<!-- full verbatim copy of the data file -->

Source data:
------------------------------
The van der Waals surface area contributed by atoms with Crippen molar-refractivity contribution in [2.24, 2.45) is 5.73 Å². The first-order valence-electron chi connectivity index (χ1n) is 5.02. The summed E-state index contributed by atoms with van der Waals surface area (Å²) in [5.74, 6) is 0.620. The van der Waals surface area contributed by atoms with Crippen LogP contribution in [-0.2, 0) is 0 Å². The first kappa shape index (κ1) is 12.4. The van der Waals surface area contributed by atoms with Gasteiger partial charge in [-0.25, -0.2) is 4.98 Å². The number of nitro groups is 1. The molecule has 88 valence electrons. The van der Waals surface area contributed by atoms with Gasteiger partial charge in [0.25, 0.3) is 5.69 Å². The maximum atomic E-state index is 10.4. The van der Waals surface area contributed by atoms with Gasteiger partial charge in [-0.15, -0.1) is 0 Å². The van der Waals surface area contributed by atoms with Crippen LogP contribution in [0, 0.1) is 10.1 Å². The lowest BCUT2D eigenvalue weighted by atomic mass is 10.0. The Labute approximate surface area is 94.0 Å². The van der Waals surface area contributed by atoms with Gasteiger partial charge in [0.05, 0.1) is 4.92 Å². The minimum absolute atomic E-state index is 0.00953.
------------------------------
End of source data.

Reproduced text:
The van der Waals surface area contributed by atoms with Crippen molar-refractivity contribution in [2.24, 2.45) is 5.73 Å². The first-order valence-electron chi connectivity index (χ1n) is 5.02. The summed E-state index contributed by atoms with van der Waals surface area (Å²) in [5.74, 6) is 0.620. The van der Waals surface area contributed by atoms with Crippen LogP contribution in [-0.2, 0) is 0 Å². The first kappa shape index (κ1) is 12.4. The van der Waals surface area contributed by atoms with Gasteiger partial charge in [-0.25, -0.2) is 4.98 Å². The number of nitro groups is 1. The molecule has 88 valence electrons. The van der Waals surface area contributed by atoms with Gasteiger partial charge in [0.25, 0.3) is 5.69 Å². The maximum atomic E-state index is 10.4. The van der Waals surface area contributed by atoms with Gasteiger partial charge in [-0.15, -0.1) is 0 Å². The van der Waals surface area contributed by atoms with Crippen LogP contribution in [0, 0.1) is 10.1 Å². The lowest BCUT2D eigenvalue weighted by atomic mass is 10.0. The Labute approximate surface area is 94.0 Å². The van der Waals surface area contributed by atoms with Gasteiger partial charge in [0.05, 0.1) is 4.92 Å². The minimum absolute atomic E-state index is 0.00953.